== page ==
Vikings return KO, punt for TDs, top Lions 20-13

Published 8:54 am Monday, October 1, 2012

DETROIT — For one day at least, the Minnesota Vikings can enjoy being in sole possession of first place.

That’s major progress for a team that won only three games a season ago.

“It’s not something we want to run away from or hide from,” coach Leslie Frazier said. “We want to embrace it. It was one of our goals when the season began, to win the NFC North.”

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The Vikings took advantage of Detroit’s awful kick coverage Sunday, scoring on both a kickoff and a punt to beat the Lions 20-13. The win put Minnesota alone atop the North, although Chicago could join the Vikings with a victory tonight.

Minnesota (3-1) already has matched last season’s win total.

“That’s a good mark of improvement,” quarterback Christian Ponder said. “It was a team win. Defense and special teams stepped up.”

Percy Harvin returned the opening kickoff 105 yards, and Marcus Sherels ran back the first punt of the second half 77 yards for a score. Those were the only touchdowns for the Vikings, but the Lions didn’t manage any until late in the fourth quarter. By then, Detroit was playing catch-up after making some dubious history.

When Sherels scored, Detroit became the first team since at least 1940 to give up a kickoff and a punt return for touchdowns in consecutive games, according to STATS LLC. The Lions allowed scores on a kickoff and punt in last week’s 44-41 loss in overtime at Tennessee.

“One of our major points this week was what we needed to do on kickoff because we knew Harvin’s a threat,” Lions coach Jim Schwartz said. “We didn’t get guys off blocks and we gave up a touchdown. The other one — honestly, I thought we were going to force a fumble on the play. We had a free guy and I couldn’t believe he didn’t fair catch the ball.”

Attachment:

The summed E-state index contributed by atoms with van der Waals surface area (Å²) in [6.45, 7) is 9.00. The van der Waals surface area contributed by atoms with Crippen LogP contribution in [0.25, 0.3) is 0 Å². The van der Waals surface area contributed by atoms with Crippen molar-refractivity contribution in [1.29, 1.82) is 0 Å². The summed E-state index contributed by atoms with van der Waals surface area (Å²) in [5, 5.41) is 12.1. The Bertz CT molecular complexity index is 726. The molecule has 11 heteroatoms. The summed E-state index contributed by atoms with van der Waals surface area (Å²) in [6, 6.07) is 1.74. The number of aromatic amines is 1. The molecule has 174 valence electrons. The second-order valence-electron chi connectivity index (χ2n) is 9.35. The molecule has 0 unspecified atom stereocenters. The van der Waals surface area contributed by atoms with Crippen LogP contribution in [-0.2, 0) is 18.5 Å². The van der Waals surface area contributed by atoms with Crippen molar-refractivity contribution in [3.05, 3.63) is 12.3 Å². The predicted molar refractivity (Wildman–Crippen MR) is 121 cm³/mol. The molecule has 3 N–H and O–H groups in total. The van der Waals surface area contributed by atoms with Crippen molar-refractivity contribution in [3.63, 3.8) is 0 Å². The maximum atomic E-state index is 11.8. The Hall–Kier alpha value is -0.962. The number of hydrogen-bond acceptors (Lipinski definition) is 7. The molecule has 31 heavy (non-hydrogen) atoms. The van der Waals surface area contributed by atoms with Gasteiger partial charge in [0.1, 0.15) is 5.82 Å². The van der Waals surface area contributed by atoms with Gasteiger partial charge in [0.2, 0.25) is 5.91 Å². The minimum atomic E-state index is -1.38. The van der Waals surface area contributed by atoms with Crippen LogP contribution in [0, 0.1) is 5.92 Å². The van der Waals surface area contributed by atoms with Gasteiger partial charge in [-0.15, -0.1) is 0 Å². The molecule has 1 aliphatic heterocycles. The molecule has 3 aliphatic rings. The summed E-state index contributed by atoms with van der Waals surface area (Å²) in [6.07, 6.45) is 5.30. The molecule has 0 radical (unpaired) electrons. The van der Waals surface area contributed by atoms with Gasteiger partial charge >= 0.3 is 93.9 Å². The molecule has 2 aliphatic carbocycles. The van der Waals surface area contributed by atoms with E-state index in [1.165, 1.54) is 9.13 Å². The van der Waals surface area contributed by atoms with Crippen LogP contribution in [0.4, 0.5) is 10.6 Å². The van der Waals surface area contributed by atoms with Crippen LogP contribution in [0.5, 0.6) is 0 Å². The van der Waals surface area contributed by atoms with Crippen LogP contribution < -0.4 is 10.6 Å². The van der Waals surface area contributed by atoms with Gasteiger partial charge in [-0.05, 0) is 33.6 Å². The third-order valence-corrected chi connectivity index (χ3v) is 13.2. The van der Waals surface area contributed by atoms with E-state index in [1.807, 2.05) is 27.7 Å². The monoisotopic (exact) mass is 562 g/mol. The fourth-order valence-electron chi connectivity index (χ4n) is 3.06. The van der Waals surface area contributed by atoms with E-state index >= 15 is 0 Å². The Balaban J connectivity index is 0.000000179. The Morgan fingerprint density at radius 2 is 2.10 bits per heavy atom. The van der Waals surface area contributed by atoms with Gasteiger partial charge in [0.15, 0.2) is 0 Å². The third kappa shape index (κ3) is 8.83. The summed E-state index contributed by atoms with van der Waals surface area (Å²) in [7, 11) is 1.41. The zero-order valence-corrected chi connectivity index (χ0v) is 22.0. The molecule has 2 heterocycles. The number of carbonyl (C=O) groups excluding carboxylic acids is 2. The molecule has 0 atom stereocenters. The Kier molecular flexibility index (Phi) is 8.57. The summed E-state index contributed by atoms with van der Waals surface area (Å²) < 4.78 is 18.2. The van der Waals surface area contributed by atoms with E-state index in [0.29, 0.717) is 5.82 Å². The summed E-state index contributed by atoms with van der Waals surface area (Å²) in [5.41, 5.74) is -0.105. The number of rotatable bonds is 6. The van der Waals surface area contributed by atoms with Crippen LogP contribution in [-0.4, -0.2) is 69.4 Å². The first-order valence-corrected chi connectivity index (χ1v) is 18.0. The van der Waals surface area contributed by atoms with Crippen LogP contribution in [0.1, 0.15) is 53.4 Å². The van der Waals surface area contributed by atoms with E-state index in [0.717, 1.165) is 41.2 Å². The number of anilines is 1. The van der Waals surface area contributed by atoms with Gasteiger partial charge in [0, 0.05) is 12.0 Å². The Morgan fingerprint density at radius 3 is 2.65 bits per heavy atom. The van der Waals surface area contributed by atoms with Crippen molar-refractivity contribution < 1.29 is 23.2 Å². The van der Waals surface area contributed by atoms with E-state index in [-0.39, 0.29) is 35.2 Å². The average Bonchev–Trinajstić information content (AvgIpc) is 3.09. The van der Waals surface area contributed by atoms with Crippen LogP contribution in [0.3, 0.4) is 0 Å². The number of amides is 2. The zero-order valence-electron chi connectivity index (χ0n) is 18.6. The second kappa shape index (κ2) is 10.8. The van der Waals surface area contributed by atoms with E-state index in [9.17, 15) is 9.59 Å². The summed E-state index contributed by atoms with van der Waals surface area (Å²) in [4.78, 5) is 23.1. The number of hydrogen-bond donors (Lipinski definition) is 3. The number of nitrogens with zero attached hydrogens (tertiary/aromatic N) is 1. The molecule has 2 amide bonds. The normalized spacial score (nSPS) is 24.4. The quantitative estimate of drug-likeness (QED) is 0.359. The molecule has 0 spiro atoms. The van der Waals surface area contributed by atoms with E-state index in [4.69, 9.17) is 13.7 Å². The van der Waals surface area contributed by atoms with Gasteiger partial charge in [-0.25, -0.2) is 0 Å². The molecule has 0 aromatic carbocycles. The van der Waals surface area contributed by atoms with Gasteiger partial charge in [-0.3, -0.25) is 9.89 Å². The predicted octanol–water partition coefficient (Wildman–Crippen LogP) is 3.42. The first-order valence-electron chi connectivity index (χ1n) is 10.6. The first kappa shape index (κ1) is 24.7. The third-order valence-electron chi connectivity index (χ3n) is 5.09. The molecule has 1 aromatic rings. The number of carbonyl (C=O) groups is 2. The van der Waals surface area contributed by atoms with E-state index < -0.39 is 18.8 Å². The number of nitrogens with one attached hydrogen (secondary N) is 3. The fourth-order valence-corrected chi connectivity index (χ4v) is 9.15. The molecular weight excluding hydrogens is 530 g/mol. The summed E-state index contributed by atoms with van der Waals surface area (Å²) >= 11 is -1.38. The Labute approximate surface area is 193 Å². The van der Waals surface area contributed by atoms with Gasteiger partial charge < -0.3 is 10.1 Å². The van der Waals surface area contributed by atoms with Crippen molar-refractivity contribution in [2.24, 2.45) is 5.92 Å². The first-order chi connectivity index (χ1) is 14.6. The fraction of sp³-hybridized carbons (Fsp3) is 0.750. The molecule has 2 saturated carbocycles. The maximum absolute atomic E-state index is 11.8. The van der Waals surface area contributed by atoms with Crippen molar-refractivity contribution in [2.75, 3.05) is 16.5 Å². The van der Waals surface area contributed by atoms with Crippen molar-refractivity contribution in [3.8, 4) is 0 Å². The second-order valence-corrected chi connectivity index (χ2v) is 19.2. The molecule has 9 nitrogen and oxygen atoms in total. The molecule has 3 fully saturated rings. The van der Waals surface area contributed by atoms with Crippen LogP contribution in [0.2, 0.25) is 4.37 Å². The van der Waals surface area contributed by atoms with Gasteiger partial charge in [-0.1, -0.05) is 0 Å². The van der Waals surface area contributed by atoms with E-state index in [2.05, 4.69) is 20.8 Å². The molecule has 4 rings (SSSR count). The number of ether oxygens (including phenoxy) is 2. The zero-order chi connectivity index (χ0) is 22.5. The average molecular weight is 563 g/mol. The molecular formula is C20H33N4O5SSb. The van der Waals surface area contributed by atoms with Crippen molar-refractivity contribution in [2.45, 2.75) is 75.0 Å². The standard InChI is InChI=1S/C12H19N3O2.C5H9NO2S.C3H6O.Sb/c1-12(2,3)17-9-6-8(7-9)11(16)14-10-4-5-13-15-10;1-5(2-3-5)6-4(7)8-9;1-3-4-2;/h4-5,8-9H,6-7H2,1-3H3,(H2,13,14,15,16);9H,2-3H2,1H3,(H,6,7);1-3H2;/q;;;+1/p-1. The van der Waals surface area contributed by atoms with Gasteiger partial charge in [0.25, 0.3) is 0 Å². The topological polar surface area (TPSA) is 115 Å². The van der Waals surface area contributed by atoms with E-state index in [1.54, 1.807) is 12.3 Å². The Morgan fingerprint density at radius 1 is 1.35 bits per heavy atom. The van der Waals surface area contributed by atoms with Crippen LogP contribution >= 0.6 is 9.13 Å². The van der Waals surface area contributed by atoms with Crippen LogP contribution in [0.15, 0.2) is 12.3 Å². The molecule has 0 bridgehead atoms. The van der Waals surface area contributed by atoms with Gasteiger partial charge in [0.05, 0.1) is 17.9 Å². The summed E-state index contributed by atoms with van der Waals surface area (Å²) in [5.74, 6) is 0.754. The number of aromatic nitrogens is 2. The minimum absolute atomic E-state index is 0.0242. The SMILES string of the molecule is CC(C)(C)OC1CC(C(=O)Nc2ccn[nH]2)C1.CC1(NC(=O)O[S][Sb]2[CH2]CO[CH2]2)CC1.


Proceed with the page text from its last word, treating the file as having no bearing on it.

Instead, Sherels took the punt in the middle of the field and made Kassim Osgood miss right away before wiggling through traffic and pulling away to put the Vikings ahead 20-6.

Detroit drove to the Minnesota 7 early in the fourth quarter, but unblocked defensive end Everson Griffen sacked Matthew Stafford on fourth down to end the threat. The Lions got right back down in scoring territory and Stafford scored on a 1-yard lunge with 2:56 left.

That set the stage for one more big play by Minnesota on special teams. Punter Chris Kluwe pinned Detroit on its own 2 with 1:42 remaining, and the Lions never came close to scoring a tying touchdown.

The Vikings ended an 11-game losing streak to division opponents, and running back Adrian Peterson looked pretty good on his surgically repaired left knee. He had 102 yards on 21 carries, running for more than 100 yards for the first time since Oct. 23, 2011.

“I’m getting stronger and stronger every week,” Peterson said. “There were five or six plays today where I thought I was going to break one, but the last guy would get me. I’m being patient, but I know it is coming.”

The Lions (1-3) have next weekend off — then play four of five games on the road. They have lost three straight since edging St. Louis 27-23 in their opener with a last-minute touchdown.

Stafford was 30 of 51 for 319 yards Sunday without much help from teammates. Brandon Pettigrew dropped a pass in the end zone, forcing Detroit to settle for a field goal and a 13-6 halftime deficit. Titus Young couldn’t catch a pass thrown right to him on third down, leading to the Lions punting from Minnesota territory for the second straight time in the third quarter.

And, just when the Lions looked as if they were going to break through offensively, Vikings safety Jamarca Sanford forced Mikel Leshoure to fumble and recovered the ball at the Minnesota 29 late in the third.

Leshoure ran for just 26 yards on 13 carries after having 100 yards rushing in his debut last week.

“We’ve just got to figure out how to start faster,” wide receiver Nate Burleson said. “We’re a good team, we can put points on the board, defense plays well. But playing from behind week in and week out, it’s tough. It’s the NFL. You get behind, the majority of the time you’re not going to come back.”